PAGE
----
if you can't make it to Vienna this year -- or just want a foretaste of the event -- check out the Cooper Hewitt Design Museum in New York. It is America's national design museum, part of the Smithsonian, and it is currently showing Ted Muehling Selects: Lobmeyr Glass from the Permanent Collection through January 2, 2011.

New York-based Muehling is the museum's guest curator drawing on works from the recent acquisition of 163 rare examples of J & L Lobmeyer glass makers of Vienna, Austria. Many of Lobmeyer's older works look startlingly modern, like this group of table glass designed by Stefan Rath (Austrian, 1876–1960), manufactured for J. & L. Lobmeyr, Vienna, Austria, ca. 1905.

4

 The second example below is a footed dish with white and light blue enamel bands with gold lining. Designed by Ludwig Lobmeyr (Austrian, 1829–1917). Manufactured for J. & L. Lobmeyr. Vienna, Austria, ca. 1885. Glass, enamel, and gilding

Ex_muehling


Story by Ed Salvato; image above of the Albertina, formerly part of the Hapsburg palace complex and now an art museum housing the world's largest collection of graphics and a spectacular example of Austrian design, courtesy the museum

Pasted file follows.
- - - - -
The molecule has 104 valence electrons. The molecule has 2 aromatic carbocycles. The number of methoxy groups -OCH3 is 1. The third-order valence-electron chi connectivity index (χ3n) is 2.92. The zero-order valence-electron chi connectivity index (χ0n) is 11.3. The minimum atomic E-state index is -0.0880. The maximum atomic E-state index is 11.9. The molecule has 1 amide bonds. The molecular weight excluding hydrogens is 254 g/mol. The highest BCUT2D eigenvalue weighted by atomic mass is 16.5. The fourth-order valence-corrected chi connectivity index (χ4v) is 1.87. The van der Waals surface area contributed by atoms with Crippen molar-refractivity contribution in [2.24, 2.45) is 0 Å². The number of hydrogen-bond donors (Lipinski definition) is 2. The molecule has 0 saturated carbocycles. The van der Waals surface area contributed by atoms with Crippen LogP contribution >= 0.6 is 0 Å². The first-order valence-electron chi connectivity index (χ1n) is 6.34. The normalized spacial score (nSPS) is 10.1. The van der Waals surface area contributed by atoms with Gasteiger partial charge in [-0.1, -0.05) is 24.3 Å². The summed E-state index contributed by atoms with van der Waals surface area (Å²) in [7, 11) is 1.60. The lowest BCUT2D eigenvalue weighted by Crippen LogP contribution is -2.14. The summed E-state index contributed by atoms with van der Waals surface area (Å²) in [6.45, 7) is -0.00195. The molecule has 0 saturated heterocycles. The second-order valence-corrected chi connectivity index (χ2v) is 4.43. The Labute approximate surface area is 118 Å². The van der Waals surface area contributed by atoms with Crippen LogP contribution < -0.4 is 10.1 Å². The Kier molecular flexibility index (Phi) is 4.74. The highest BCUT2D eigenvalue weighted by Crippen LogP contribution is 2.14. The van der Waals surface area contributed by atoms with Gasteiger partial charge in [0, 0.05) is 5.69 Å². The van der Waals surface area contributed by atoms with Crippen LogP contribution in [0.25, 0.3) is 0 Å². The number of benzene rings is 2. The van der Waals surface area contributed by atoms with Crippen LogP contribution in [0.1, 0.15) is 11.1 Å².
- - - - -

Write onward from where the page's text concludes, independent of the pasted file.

Many who wish to visit Austria picture snow-peaked mountains, the famous opera, and sachertorte awaiting them. These travelers will not be disappointed. However, what they might not know is that Vienna also offers one of the greatest densities of art museums and galleries in the world, with all manner of options for soaking up culture, including a flourishing design scene. For the past several years, a team of dedicated designers has created Vienna Design Week. This year's event takes place October 1 through 10, 2010.

This 10-day event allows attendees to experience all that's new in the realms of product, furniture, and industrial design, with a fun dose of experimental design thrown in for good measure. Check out the insect-like tape installation to the right, courtesy Design Week.

if you can't make it to Vienna this year -- or just want a foretaste of the event -- check out the Cooper Hewitt Design Museum in New York. It is America's national design museum, part of the Smithsonian, and it is currently showing Ted Muehling Selects: Lobmeyr Glass from the Permanent Collection through January 2, 2011.

New York-based Muehling is the museum's guest curator drawing on works from the recent acquisition of 163 rare examples of J & L Lobmeyer glass makers of Vienna, Austria. Many of Lobmeyer's older works look startlingly modern, like this group of table glass designed by Stefan Rath (Austrian, 1876–1960), manufactured for J. & L. Lobmeyr, Vienna, Austria, ca. 1905.

 The second example below is a footed dish with white and light blue enamel bands with gold lining. Designed by Ludwig Lobmeyr (Austrian, 1829–1917). Manufactured for J. & L. Lobmeyr. Vienna, Austria, ca. 1885. Glass, enamel, and gilding